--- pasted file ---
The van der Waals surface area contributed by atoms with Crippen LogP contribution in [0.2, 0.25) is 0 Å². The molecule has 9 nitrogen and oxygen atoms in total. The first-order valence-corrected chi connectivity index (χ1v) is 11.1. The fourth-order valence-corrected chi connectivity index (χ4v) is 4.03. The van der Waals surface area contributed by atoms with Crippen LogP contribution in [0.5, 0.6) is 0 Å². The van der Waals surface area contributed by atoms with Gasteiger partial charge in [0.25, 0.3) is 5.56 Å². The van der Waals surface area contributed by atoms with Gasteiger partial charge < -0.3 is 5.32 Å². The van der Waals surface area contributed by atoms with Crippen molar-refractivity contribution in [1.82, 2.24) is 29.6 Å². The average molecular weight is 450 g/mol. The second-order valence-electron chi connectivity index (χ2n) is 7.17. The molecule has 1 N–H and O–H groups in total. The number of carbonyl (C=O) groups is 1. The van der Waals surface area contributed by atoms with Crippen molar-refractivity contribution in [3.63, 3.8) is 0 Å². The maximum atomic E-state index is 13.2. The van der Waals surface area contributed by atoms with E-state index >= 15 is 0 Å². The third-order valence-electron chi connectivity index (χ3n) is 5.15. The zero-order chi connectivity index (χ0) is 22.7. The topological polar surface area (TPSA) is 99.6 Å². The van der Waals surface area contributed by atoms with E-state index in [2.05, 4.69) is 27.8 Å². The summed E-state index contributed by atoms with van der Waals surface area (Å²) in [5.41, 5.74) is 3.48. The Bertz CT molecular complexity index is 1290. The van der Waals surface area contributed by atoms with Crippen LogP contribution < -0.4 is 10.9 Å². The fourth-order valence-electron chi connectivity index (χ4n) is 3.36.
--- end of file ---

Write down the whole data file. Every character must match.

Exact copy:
The van der Waals surface area contributed by atoms with Crippen LogP contribution in [0.2, 0.25) is 0 Å². The molecule has 9 nitrogen and oxygen atoms in total. The first-order valence-corrected chi connectivity index (χ1v) is 11.1. The fourth-order valence-corrected chi connectivity index (χ4v) is 4.03. The van der Waals surface area contributed by atoms with Crippen LogP contribution in [0.5, 0.6) is 0 Å². The van der Waals surface area contributed by atoms with Gasteiger partial charge in [0.25, 0.3) is 5.56 Å². The van der Waals surface area contributed by atoms with Gasteiger partial charge < -0.3 is 5.32 Å². The van der Waals surface area contributed by atoms with Crippen molar-refractivity contribution in [1.82, 2.24) is 29.6 Å². The average molecular weight is 450 g/mol. The second-order valence-electron chi connectivity index (χ2n) is 7.17. The molecule has 1 N–H and O–H groups in total. The number of carbonyl (C=O) groups is 1. The van der Waals surface area contributed by atoms with Crippen molar-refractivity contribution in [3.63, 3.8) is 0 Å². The maximum atomic E-state index is 13.2. The van der Waals surface area contributed by atoms with E-state index >= 15 is 0 Å². The third-order valence-electron chi connectivity index (χ3n) is 5.15. The zero-order chi connectivity index (χ0) is 22.7. The topological polar surface area (TPSA) is 99.6 Å². The van der Waals surface area contributed by atoms with E-state index in [2.05, 4.69) is 27.8 Å². The summed E-state index contributed by atoms with van der Waals surface area (Å²) in [5.41, 5.74) is 3.48. The Bertz CT molecular complexity index is 1290. The van der Waals surface area contributed by atoms with Crippen LogP contribution < -0.4 is 10.9 Å². The fourth-order valence-electron chi connectivity index (χ4n) is 3.36.